Fig. 1. Left) Typical amphibian skin with granular, mucosal glands and small mixed glands under epidermis layer. Middle) Overall layers of human skin. Right) Toad skin (epidermis down) on the ATR platform with diamond prism.
Fig. 2.
Fig. 2. (A) and (B) display the absorbance as a function of frequency for different fresh and dried toad skin samples, respectively. In both cases, absorbance curves separate in the range of lower than 175 cm-1. The gaps in data are related to the lack sensitivity of the FTIR detector in specific ranges. (C) and (D) represent fitted Lorentzian functions for 450 µm curve at around 3 THz and 220 µm curve at around 3.5 THz, respectively.
Fig. 3.
Fig. 3. The graph of absorption of toad skin patches with 4 different pigmentation (skin spot size of 2 by 2 mm). GS values represent pigmentation levels that have been calculated from RGB values of sample images. RGB images of sample spots are inserted as insets.
Fig. 4.
Fig. 4. (A) index of refraction, n, and (B) absorption of a fresh toad skin sample exposed to constant ambient temperature and humidity of laser lab. (C) displays a fitted line to absorption vs dehydration level at 1 THz.
Fig. 5.
Fig. 5. ATR-FTIR spectroscopy of fresh toad skin in two different frequency ranges, with absorbance in arbitrary units. Two patches of fresh toad skin one thick and dark the other fair and thin.
Fig. 6.
Fig. 6. ATR-FTIR spectroscopy of human skin and subcutaneous fat in mm-wave region with absorbance in arbitrary units..
Fig. 7.
Fig. 7. Absorbance spectra (in arbitrary units) of distilled water, glycerol and sorbitol in two frequency regions. (A) Far-IR region (100 – 650 cm-1 or 3 –19.5 THz). (B) Mid-IR region (650 – 7800 cm-1 or 19.5 – 234 THz).
Fig. 8.
Fig. 8. Absorbance spectra (in arbitrary units) of micro-particles used in personal care production in IR frequency regions. (A) Far-IR region (100 – 650 cm-1 or 3 –19.5 THz). (B) Mid-IR region (650 – 7800 cm-1 or 19.5 – 234 THz).
Fig. 9.
Fig. 9. Absorbance spectra (in arbitrary units) of commercial personal care products in two different frequency regions acquired through transmission-FTIR. The legends indicate #1: Neutrogena Oil-Free Moisture, #2: Nivea moisturising fluid with sun filter SPF 15, #3: Cancer Council everyday sunscreen, #4: BronZinc sunscreen SPF 30+, #5: SunSense ultra sunscreen SPF 50+, #6: Neutrogena HydroBoost sleeping mask. Left) The far-IR region (100 – 650 cm-1 or 3 –19.5 THz). Right) The mid-IR region (650 – 7800 cm-1 or 19.5 – 234 THz).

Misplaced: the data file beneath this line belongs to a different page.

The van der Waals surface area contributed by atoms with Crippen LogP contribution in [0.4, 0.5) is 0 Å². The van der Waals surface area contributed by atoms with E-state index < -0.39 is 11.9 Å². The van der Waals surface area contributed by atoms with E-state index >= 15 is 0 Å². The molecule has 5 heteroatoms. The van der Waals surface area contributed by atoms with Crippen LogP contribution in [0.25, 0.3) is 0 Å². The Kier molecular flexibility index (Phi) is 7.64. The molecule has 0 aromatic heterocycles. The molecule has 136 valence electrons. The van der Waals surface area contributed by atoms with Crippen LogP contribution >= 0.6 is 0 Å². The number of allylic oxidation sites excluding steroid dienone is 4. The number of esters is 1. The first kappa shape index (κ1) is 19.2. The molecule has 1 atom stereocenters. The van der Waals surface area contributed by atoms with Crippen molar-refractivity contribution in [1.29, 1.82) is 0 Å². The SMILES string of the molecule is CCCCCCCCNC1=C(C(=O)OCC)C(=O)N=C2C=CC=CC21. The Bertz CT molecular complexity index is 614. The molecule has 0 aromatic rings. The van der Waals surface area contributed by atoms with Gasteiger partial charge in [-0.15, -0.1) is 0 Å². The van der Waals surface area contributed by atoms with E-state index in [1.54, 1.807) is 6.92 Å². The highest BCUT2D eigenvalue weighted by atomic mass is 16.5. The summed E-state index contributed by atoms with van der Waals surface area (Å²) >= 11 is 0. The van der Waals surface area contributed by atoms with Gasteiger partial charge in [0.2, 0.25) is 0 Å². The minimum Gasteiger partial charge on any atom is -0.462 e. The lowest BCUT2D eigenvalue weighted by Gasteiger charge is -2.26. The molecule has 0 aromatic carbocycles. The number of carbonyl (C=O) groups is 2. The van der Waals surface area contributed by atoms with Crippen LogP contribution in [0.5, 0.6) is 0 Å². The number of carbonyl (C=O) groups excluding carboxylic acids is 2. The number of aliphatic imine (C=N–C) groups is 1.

Fig. 10.
Fig. 10. The graph demonstrates effects of applied skincare products on absorbance spectra of completely dried dark toad skin patches through ATR-FTIR experiments. The legend enumerates #1: Dried dark toad skin sample without applying any product, #2: Neutrogena Oil-Free Moisture, #3: Nivea moisturising fluid with sun filter SPF 15, #4: Cancer Council everyday sunscreen, #5: BronZinc sunscreen SPF 30+, #6: SunSense ultra sunscreen SPF 50+, #7: Neutrogena HydroBoost sleeping mask, #8: Wetted dried toad skin. The absorbance profile of a dried toad skin patch wetted in water is added for comparison.
Fig. 11.
Fig. 11. Left) The optical diagram of our THz-TDS setup. Right) Time evolution of the pulse-resolved THz peak transmitted through air (reference- black curve) and two spots of a toad skin patch (spot 1- blue line, spot 2- red line). The skin transmitted pulses are multiplied by 20 for display purpose. Note that the centre of signal is shifted due to the delay applied upon transmission through samples.

Tables (1)

Tables Icon

Table 1. Parameters of fitting the imaginary part of electric susceptibility on spectral data of fresh toad skin only around 3 THz as shown in Figure 2(C). All frequencies are stated in THz unit.

Equations (9)

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χ ( f ) = χ 0 + f r 2 ( f 0 2 f 2 ) i γ f ,
ε ( f ) = 1 + f r 2 ( f 0 2 f 2 ) ( f 0 2 f 2 ) 2 + ( γ f ) 2 , ε ( f ) = f r 2 γ f ( f 0 2 f 2 ) 2 + ( γ f ) 2 .
G S = 0.29889   R + 0.5870   G + 0.1140   B
ε = n 2 ( c α 4 π f ) 2 , ε = ( n c α 2 π f ) 2
E = f ( v ) A ( e e ) / 60 , f ( v ) = 25 + 19 v
ε = ε s ( 2 ε s + ε w ) 2 ϕ ( ε s ε w ) ( 2 ε s + ε w ) + ϕ ( ε s ε w )
| A ( f ) | = log [ 1 / ( S s a m p l e ( f ) S r e f e r e n c e ( f ) ) ]
δ = λ 0 2 π ( n 1 sin θ ) 2 n 2 2
φ = φ s φ ref  n ( f ) = 1 + c φ 2 π f d , α = 20 d ln ( ( 1 + n ) 2 4 n R ) c m 1